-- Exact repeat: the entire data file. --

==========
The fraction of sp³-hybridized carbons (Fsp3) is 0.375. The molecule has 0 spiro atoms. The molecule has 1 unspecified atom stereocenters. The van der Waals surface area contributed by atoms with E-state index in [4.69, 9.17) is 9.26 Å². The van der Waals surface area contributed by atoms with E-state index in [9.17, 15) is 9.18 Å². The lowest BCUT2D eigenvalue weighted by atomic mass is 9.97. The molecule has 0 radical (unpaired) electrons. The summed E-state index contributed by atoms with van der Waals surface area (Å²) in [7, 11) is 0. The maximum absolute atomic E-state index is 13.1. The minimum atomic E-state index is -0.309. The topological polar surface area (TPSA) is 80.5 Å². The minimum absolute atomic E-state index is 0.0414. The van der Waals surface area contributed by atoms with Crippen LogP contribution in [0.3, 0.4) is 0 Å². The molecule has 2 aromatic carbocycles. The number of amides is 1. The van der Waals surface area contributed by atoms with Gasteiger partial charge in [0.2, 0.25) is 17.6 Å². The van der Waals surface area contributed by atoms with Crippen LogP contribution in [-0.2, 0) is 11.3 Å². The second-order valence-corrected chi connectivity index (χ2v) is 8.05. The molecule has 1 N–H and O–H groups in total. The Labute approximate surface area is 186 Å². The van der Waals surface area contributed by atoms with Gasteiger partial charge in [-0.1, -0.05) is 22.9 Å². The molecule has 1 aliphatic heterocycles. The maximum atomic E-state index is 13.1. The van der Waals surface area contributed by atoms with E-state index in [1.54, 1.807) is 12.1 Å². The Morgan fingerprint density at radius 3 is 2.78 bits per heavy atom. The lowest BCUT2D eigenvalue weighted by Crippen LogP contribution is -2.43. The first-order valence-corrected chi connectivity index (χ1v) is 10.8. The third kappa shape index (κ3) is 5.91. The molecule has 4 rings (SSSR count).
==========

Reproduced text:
The fraction of sp³-hybridized carbons (Fsp3) is 0.375. The molecule has 0 spiro atoms. The molecule has 1 unspecified atom stereocenters. The van der Waals surface area contributed by atoms with E-state index in [4.69, 9.17) is 9.26 Å². The van der Waals surface area contributed by atoms with E-state index in [9.17, 15) is 9.18 Å². The lowest BCUT2D eigenvalue weighted by atomic mass is 9.97. The molecule has 0 radical (unpaired) electrons. The summed E-state index contributed by atoms with van der Waals surface area (Å²) in [7, 11) is 0. The maximum absolute atomic E-state index is 13.1. The minimum atomic E-state index is -0.309. The topological polar surface area (TPSA) is 80.5 Å². The minimum absolute atomic E-state index is 0.0414. The van der Waals surface area contributed by atoms with Crippen LogP contribution in [0.3, 0.4) is 0 Å². The molecule has 2 aromatic carbocycles. The number of amides is 1. The van der Waals surface area contributed by atoms with Gasteiger partial charge in [0.2, 0.25) is 17.6 Å². The van der Waals surface area contributed by atoms with Crippen LogP contribution in [-0.2, 0) is 11.3 Å². The second-order valence-corrected chi connectivity index (χ2v) is 8.05. The molecule has 1 N–H and O–H groups in total. The Labute approximate surface area is 186 Å². The van der Waals surface area contributed by atoms with Gasteiger partial charge in [-0.1, -0.05) is 22.9 Å². The molecule has 1 aliphatic heterocycles. The maximum atomic E-state index is 13.1. The van der Waals surface area contributed by atoms with E-state index in [1.54, 1.807) is 12.1 Å². The Morgan fingerprint density at radius 3 is 2.78 bits per heavy atom. The lowest BCUT2D eigenvalue weighted by Crippen LogP contribution is -2.43. The first-order valence-corrected chi connectivity index (χ1v) is 10.8. The third kappa shape index (κ3) is 5.91. The molecule has 4 rings (SSSR count).